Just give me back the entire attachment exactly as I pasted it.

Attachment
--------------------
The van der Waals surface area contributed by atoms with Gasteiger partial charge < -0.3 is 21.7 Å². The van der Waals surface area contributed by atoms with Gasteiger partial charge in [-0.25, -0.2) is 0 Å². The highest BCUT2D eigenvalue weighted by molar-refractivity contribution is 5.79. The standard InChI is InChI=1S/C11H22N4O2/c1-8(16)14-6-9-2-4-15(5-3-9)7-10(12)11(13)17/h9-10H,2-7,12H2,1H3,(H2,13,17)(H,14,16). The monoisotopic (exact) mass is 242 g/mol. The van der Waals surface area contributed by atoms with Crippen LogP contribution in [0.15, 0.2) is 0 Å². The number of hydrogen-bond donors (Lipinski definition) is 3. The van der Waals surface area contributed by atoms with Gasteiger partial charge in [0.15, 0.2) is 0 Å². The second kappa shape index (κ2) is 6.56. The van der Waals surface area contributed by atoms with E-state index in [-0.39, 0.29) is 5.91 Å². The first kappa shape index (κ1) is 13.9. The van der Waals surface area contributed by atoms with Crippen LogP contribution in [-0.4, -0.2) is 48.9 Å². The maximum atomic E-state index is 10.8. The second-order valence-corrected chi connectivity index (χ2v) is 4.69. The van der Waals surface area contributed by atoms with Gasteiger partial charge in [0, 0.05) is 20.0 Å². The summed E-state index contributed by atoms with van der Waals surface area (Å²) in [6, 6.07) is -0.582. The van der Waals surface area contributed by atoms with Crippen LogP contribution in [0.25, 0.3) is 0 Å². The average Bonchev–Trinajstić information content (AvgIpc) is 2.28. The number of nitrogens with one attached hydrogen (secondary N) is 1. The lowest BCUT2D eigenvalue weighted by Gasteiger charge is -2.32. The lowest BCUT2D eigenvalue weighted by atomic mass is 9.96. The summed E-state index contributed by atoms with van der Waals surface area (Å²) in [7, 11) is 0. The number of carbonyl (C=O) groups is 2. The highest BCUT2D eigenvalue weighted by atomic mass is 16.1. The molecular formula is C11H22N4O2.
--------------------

The van der Waals surface area contributed by atoms with Gasteiger partial charge < -0.3 is 21.7 Å². The van der Waals surface area contributed by atoms with Gasteiger partial charge in [-0.25, -0.2) is 0 Å². The highest BCUT2D eigenvalue weighted by molar-refractivity contribution is 5.79. The standard InChI is InChI=1S/C11H22N4O2/c1-8(16)14-6-9-2-4-15(5-3-9)7-10(12)11(13)17/h9-10H,2-7,12H2,1H3,(H2,13,17)(H,14,16). The monoisotopic (exact) mass is 242 g/mol. The van der Waals surface area contributed by atoms with Crippen LogP contribution in [0.15, 0.2) is 0 Å². The number of hydrogen-bond donors (Lipinski definition) is 3. The van der Waals surface area contributed by atoms with Gasteiger partial charge in [0.15, 0.2) is 0 Å². The second kappa shape index (κ2) is 6.56. The van der Waals surface area contributed by atoms with E-state index in [-0.39, 0.29) is 5.91 Å². The first kappa shape index (κ1) is 13.9. The van der Waals surface area contributed by atoms with Crippen LogP contribution in [-0.4, -0.2) is 48.9 Å². The maximum atomic E-state index is 10.8. The second-order valence-corrected chi connectivity index (χ2v) is 4.69. The van der Waals surface area contributed by atoms with Gasteiger partial charge in [0, 0.05) is 20.0 Å². The summed E-state index contributed by atoms with van der Waals surface area (Å²) in [6, 6.07) is -0.582. The van der Waals surface area contributed by atoms with Crippen LogP contribution in [0.25, 0.3) is 0 Å². The average Bonchev–Trinajstić information content (AvgIpc) is 2.28. The number of nitrogens with one attached hydrogen (secondary N) is 1. The lowest BCUT2D eigenvalue weighted by Gasteiger charge is -2.32. The lowest BCUT2D eigenvalue weighted by atomic mass is 9.96. The summed E-state index contributed by atoms with van der Waals surface area (Å²) in [7, 11) is 0. The number of carbonyl (C=O) groups is 2. The highest BCUT2D eigenvalue weighted by atomic mass is 16.1. The molecular formula is C11H22N4O2.